John Sunderland

The curated works of the author & artist

Little Quiet Achievements

I have just read that a ‘Bio’ should speak of one’s achievements. Ok here goes. I was born wearing glasses.

I got into Wakefield Cathedral choir when I was nine; that was an achievement because I wasn’t much of a singer, but my mum so wanted me to get a scholarship to the local Grammar School that went with it, I managed to fake it.

Once at school I kept getting my drawings and paintings into the special frame outside the art-room at Queen Elizabeth Grammar School as ‘Picture of the Week’.

That was an achievement, as I was totally useless at everything else.

I managed to avoid having to attend the mathematics classes that I hated and feared along with the Master by lying to him that I was going blind and had to have my eyes tested every week (coincidentally at the times of his lessons) and so became a professional truant.

That was an achievement.

I got married for the first time before I started shaving. That was some sort of achievement, not sure what exactly.

I’ve been married four times and once for three years without a license. I’m not sure this is an achievement.

I have five kids, four of whom are creative types; and at present two granddaughters and a grandson.

I wanted to work in television as a designer and animator, and did. That was an achievement.

I designed the titles for various hit and not-so-hit British Television shows including in 1978, the quiz show of all quiz shows 3*2*1 and in so doing created the cartoon character ‘Dusty Bin’.

You may think that that was no achievement at all, unless you believe that downgrading the cultural life of a nation is a good thing!

I had a vision when I was a truant aged eleven in the local museum, that museums could be more like movies. That vision became a driving light in my creative life and took form when I was commissioned in 1981 to design The Jorvik Viking Centre in York England, which achieved twelve million visitors before my exhibit (which by then was worn out) was updated with another.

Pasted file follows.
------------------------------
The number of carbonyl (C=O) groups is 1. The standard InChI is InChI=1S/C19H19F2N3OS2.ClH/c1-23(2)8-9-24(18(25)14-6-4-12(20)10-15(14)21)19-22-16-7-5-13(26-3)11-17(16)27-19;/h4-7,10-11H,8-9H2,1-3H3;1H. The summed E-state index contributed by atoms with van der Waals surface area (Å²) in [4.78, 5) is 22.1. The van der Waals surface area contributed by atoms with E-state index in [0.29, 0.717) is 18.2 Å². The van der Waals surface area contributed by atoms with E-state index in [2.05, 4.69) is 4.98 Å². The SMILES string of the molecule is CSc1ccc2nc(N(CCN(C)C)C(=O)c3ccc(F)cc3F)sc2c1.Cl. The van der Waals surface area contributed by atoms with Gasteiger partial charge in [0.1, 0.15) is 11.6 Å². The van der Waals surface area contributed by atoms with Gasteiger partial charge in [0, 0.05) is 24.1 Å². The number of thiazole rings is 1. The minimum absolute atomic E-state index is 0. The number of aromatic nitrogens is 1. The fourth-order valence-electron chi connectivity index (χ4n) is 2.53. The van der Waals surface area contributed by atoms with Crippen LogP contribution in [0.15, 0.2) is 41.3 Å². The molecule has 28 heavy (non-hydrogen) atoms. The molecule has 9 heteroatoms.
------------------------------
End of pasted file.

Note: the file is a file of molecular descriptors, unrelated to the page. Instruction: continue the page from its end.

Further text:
That was definitely an achievement for me, and my brilliant team.

I designed and directed an animation feature film for the British cinema called ‘Kremmen the Movie’ (as appeared in the TV series, ‘The Kenny Everett Video Show’). The film was released as “the ‘B’ film that needs no feature,” which was just as well as it was released in the late seventies to back up the Godawful ‘Can’t Stop the Music’ starring the Village People. A humungus load of crap.

We produced the film over six months in a terrace house in Headingley, Leeds with a hearty band of animation folk; believe me, that was an achievement, 13 hour-days and living on Indian take away curries for six months. But whilst in production, it was an achievement. The film is pretty awful too!

I art directed an equally awful spoof horror film, ‘Bloodbath at the House of Death’, which starred Kenny Everett.

Kenny for a time was a pal.

That was an achievement. Then he died from AIDS.

I have designed and produced twenty-three award winning populist international immersive, experiential museums and exhibitions that at one point in the mid-nineties achieved collectively over five million paying visitors annually.

That was a hell of an achievement.

I made lots of people VERY rich whilst managing to stay un-rich most of my life.

I suppose that’s an achievement of sorts; depends how you look at it, from a prolonged austerity perspective!

I once had a yellow sports car. At the time I thought that was an achievement.